Today’s theme is local winter seasonal chocolate dark beers that don’t actually have any chocolate in them – the Shonan Beer Chocolate Porter and the Baeren Chocolate Stout.
Shonan Beer Chocolate Porter (湘南ビール・チョコレートポーター)
Package: 300mL bottle
Misc: IBU – 14
Pour – Black, initially foamy but dissipates quickly, good lacing
Aroma – Lots of roast chocolate, some plum as well
Flavor – Chocolate, roast, plum, lingering nuttiness and bitterness on finish, decent mix of flavor but somewhat mild overall
If you’ve read some of our other Shonan Beer reviews here, you’ll know that we love them in general but their bottles are hard to find, and their awesome beers are even harder to find in bottles. Their Belgian Stout might the best beer of any kind in Japan, and their Imperial Stout, W-IPA, and Black IPA are all very very awesome but basically impossible to find, whereas you might come across their less exciting beers that hew to their German brewing roots (like their Alt or their Schwarz) every now and then.
This Chocolate Porter, though, is one you can actually find relatively reliably, mostly because it’s released every Valentine’s day. If the concept of a Valentine’s Day beer sounds a little bit unusual, we’ve got it covered here. And since as always labels are the single most important factor in a beer, they’ve got a special heart-shaped Valentine’s label:
They started brewing this beer for Valentine’s Day in 2006, and they’ve continued to release it every year since. Although it’s called the Chocolate Porter, as we mentioned in the introduction it contains no chocolate or any other adjuncts. Given how well they do with their Belgian and Imperial Stouts, let’s see if this lighter dark beer holds up in comparison.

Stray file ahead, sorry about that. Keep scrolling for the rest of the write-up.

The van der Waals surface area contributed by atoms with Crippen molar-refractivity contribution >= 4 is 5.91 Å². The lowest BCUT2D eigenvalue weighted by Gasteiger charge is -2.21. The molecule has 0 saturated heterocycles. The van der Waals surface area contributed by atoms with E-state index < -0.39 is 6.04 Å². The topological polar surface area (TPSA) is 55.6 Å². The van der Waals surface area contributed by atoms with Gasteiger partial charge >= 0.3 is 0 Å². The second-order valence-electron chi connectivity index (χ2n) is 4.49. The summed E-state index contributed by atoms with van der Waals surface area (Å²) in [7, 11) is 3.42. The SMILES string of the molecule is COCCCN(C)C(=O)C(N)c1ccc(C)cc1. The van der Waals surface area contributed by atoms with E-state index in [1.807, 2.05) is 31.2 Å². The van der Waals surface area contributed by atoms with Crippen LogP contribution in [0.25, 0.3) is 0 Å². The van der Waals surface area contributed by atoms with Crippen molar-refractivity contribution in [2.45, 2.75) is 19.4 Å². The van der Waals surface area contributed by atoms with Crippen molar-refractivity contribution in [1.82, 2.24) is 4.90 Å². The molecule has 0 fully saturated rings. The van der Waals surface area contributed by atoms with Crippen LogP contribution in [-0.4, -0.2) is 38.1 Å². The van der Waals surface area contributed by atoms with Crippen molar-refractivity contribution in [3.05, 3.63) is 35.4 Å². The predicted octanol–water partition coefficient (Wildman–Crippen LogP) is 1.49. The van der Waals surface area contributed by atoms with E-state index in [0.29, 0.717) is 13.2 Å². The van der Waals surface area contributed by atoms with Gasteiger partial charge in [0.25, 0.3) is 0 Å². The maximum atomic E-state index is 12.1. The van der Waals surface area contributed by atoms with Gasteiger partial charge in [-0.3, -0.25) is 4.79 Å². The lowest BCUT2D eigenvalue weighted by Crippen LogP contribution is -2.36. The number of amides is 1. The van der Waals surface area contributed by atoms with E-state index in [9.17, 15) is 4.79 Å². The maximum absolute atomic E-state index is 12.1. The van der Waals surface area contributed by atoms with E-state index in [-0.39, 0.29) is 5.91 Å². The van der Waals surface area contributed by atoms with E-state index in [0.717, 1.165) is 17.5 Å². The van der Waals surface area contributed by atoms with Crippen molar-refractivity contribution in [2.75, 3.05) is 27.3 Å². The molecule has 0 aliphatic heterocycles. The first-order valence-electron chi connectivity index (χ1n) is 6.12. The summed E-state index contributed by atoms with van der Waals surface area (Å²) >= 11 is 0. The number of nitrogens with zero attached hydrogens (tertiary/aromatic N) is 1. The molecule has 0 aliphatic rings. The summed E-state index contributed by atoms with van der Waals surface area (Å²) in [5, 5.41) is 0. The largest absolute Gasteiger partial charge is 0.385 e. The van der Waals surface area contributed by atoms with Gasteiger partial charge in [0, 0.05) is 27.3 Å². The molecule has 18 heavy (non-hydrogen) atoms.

The Shonan Beer Chocolate Porter is a solid porter, with a good variety of flavors in there. There’s a fair amount of standard stout-y stuff, like the roast chocolate and nuttiness, but you also get the plum and dark fruit that you often see in much heavier dark beers, so that was nice to see in a normal ABV porter. There’s actually some bitterness there as well, so in terms of the kinds of flavors here this beer does a good job. Unfortunately, all of those flavors mentioned above are pretty mild, and this beer would be a very very good beer if not for that mild nature holding it back. The Shonan Imperial Stout and Belgian Stout are also bursting with flavor and are much fuller in texture, so certainly they know how to bring out that kind of texture with the flavor, so if they could replicate that in a lower ABV dark beer this would be an unconditional success. As it is though, I’d say it’s relatively well-made and worth trying, but it may not knock your socks off.
Baeren Chocolate Stout (ベアレン・チョコレートスタウト)
Package: 330mL bottle
Pour – A very fluffy and foamy black
Aroma – Nuts, burnt coffee, a bit of fruit
Flavor – Very smooth creamy texture, very good roasted chocolate, finish is mixture of faint plum with dark bitterness, rich